How to minimise the risks of LinkedIn - the hacker's research tool

Staff need ongoing training in defending against the latest threats - which currently includes LinkedIn says Andrew Tang, service director, security at MTI Technology

How to minimise the risks of LinkedIn - the hacker's research tool
How to minimise the risks of LinkedIn - the hacker's research tool

LinkedIn, the social media platform, is proving to be a very useful networking tool for business professionals, with a growing database of approximately 380 million users worldwide. The site encourages members to freely share their CV, not just with their network but publically online. 

It is also becoming an attractive platform for organised crime gangs.  Recently, there have been several cases where hackers have used information gathered from LinkedIn to plan targeted attacks on companies.

Hackers have been found posing as large corporations on the site to entice unsuspecting executives to divulge useful information. Sometimes the hackers don't even need to lure victims by posing as large corporations, they can gather enough personal information from public profiles to scam money or access sensitive corporate data.

These forms of attacks are proving to be a headache for security professionals. Despite having the best tools and processes in place, it is particularly hard to protect information that sits outside of the company network. It can also take months or even years to find the leak.

Risky business

Most employees are now well aware of the security risks associated with revealing too much personal information on social media sites such as Facebook. However, they often don't realise that revealing corporate information on LinkedIn can be equally risky to businesses.

LinkedIn pages can provide a considerable level of detail to potential cyber attackers: names, job titles, email addresses, partnering organisations, upcoming projects, and even hobbies and interests. At first glance, this information might seem relatively trivial but it can form part of the ‘cyber kill chain' and lead to malicious attacks.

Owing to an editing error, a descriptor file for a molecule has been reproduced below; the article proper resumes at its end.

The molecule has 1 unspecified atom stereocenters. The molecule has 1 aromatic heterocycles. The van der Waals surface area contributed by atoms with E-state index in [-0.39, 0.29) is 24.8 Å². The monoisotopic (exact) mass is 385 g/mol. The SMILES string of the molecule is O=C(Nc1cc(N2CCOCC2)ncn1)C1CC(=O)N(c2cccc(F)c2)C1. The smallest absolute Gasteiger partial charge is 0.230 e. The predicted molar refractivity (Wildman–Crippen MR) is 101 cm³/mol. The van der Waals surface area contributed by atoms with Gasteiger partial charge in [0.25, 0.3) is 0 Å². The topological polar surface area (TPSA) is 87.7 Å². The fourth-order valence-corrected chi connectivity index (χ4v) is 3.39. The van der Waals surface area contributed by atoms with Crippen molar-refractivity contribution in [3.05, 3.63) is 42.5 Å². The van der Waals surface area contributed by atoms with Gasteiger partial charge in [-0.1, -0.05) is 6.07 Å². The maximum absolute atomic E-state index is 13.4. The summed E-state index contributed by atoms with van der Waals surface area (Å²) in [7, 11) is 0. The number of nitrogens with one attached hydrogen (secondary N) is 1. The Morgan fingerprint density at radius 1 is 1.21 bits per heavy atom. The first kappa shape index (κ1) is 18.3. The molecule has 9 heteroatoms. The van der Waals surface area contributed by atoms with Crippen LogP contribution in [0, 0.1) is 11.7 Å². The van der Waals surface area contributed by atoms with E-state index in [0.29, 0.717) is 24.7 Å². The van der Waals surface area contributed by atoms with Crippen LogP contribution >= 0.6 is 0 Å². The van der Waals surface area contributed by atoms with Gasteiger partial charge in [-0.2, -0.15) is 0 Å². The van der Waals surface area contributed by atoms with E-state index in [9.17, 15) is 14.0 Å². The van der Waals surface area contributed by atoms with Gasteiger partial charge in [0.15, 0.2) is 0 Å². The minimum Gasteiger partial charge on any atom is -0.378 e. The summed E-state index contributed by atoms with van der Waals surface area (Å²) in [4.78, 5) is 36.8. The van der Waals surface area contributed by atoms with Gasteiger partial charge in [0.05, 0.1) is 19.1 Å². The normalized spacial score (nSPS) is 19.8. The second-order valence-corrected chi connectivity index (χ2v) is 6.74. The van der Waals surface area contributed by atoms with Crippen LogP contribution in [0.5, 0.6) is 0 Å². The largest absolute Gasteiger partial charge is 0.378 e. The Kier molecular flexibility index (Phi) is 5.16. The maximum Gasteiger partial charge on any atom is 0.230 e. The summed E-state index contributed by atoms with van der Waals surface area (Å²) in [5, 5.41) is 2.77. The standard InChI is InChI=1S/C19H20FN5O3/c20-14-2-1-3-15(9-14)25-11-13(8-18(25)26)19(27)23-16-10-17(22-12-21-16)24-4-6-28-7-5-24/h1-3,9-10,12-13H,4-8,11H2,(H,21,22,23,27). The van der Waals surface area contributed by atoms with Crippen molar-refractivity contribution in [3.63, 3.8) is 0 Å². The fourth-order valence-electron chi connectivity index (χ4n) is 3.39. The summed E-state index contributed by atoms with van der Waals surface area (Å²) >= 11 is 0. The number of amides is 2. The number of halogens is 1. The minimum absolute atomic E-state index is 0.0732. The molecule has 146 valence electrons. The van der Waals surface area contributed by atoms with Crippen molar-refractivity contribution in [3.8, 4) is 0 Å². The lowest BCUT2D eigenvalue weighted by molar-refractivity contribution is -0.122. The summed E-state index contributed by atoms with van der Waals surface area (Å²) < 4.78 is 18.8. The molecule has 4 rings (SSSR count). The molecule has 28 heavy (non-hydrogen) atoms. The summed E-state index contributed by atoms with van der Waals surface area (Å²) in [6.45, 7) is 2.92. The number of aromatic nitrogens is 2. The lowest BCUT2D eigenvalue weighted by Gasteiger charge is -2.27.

LinkedIn informs the ‘plan of attack'. Employee and company profile pages can help hackers identify a target; source the names of executives and department heads; learn the email structure; as well as the names of affiliated companies. This leaves organisations vulnerable to a range of cyber-attacks including spear phishing.

Human error

Most worryingly perhaps, this issue isn't one that can be simply remedied with protective software. No technical solution can prevent an attacker from conducting an Internet search.

LinkedIn and other social media profiles are often among the first to appear in a list of search engine hits. Once the attacker has deployed the malicious software, cajoled an employee and gained remote access, the key goal is theft, whether the gain is more information, financial or data theft.

Education is the answer

As our virtual presence continues to grow, organisations need to make all employees aware of the potential risks of company details falling into the wrong hands. In order to mitigate the risks of social media sites, without blocking them, which will only frustrate employees, organisations must establish a clear security policy.

To safeguard company information and data, enterprises should educate employees about attending more closely to what they wish to make visible to whom.

If employees are informed then they are far more likely to be consciously aware of the risks as they go about their daily duties and knowing the rational, they are less likely to breach the policy.

The world of IT and security is certainly not static and training should not be a one off activity for new employees. Organisations should consider a continuing programme of education, updating the employees on new threats and breaches on a regular basis.  

As more of our private lives are made public and readily available on the Internet, education becomes the vital component.